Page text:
Last Monday, an opinion piece was published in the Nexus. In it, the author argued that my column was obscene, insulting and grossly unrepresentative of our student population. Reading “Dear Igor” made her feel ashamed to be a UCSB student, and she wished it be restricted or removed from the Nexus. And after some deep thinking, I realized: Everything she said was absolutely correct.

When I was appointed advice columnist, I took an oath to represent each one of UCSB’s 20,000 students. “What are you doing?” my editor asked as I raised my right hand and began the oath. “Please just sign the W-4.” People told me it would be impossible to represent 20,000 distinct personalities in only 700 words. Impossible? NotifIwritelikethis.

I also realized the extent of my column’s indecency. Looking through my archives, I found that nearly every week I chose to mention masturbation (crap, again!). That was very inappropriate, and I apologize. Why did I write about a topic no student could possibly relate to?

I guess I just did it to be funny. The problem, though, is that not everyone finds the same things funny, and sometimes, what one person finds humorous another finds offensive. Some might say, “If you think it’s offensive, don’t read it.” Sure, but what if you have fantastic peripheral vision? It’s safer simply not to print humor at all, so I decided to quit.

I phoned my brother to ask his opinion. He told me to do what felt right but also to think about what would happen to my community when it had no one to turn to for expert advice. As I imagined Isla Vista on fire, most of its population dead, with the remaining survivors battling blood-crazed raccoons, I realized how much these people needed me. My advice was an erection, but a critic was trying to show me nude pictures of my grandmother. Sorry, gal, but I ain’t lookin’.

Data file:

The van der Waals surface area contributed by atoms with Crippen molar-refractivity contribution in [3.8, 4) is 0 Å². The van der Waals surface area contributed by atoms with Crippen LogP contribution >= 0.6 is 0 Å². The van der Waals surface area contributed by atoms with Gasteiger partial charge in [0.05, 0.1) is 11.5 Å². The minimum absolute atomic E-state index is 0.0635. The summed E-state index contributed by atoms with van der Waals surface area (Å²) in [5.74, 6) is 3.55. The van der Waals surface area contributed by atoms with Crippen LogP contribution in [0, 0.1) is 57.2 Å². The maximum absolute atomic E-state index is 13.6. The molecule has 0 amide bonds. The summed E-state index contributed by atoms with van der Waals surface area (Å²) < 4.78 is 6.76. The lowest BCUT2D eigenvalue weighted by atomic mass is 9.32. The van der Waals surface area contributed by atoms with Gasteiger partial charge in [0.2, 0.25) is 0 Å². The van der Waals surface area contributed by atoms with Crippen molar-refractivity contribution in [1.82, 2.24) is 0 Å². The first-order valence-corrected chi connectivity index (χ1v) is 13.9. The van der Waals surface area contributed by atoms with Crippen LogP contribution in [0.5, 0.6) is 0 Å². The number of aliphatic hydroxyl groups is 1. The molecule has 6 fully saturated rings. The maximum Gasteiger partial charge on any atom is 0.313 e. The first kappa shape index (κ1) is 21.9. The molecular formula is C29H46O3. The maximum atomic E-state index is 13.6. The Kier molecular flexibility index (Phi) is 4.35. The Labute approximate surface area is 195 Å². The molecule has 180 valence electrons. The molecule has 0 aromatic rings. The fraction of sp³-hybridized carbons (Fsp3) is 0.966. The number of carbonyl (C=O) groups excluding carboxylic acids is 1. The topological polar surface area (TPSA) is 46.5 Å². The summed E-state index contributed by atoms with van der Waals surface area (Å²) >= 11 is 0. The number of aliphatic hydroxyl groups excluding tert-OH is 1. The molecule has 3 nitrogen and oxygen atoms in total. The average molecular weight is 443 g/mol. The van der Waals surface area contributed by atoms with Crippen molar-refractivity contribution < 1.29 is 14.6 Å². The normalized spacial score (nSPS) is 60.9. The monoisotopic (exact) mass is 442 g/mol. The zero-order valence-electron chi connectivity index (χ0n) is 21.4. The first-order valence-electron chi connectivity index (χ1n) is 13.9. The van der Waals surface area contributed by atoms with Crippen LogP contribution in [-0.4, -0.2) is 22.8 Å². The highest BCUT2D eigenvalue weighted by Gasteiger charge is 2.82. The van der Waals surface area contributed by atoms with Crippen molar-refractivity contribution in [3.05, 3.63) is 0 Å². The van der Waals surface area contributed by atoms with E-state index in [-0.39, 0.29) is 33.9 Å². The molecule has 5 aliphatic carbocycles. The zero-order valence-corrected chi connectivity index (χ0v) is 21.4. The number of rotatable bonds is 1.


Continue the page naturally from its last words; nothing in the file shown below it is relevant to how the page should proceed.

Dear Igor,
My housemates and I have always shared groceries, but problems are beginning to crop up. Someone will eat way more eggs than the rest of us, or way more bread, or way more deli meat. At the beginning of the year, we said we would share things fairly, but it’s obvious that my housemates weren’t serious about it. It’s annoying because I have to force myself to eat certain things just to keep up. I like having shared products because it feels more like family, so how do I make things more fair without resorting to different corners of the fridge? 
Sharing Is Caring

Dear Caring,
I wonder what it’s like living in your dream-like fantasy world where everyone shares fairly. Life is not an episode of “Blue’s Clues”; it’s every man for himself. Hobbes said it best in the classic Leviathan: “The life of man is nasty, brutish and short, so get yours before anyone else can.”* In my house, we realized that dividing up the groceries wouldn’t be enough, so we each purchased individual full-size refrigerators. Some may say our living room looked better with couches or that $300 a month for electricity is excessive, but I rest easily knowing that my four ounces of pepperjack cheese are safe from greedy hands. Safe, that is, unless they can break through the u-lock on the fridge handle. 

You don’t have to go with the quad-squad, though, as there are many other options. Many foods come in cans or boxes, none of which have to be refrigerated. The dining commons offer affordable meal plans to those who can scale the wall outside Carillo. Or, if you’re feeling really crazy, try not worrying about someone eating a few more eggs or an extra slice of bread. These are your friends, right? So relax, and save the arguments for important stuff, like forgetting to fill the Brita filter.

*(footnote) Hobbes was a sucker for clearances at Forever 21.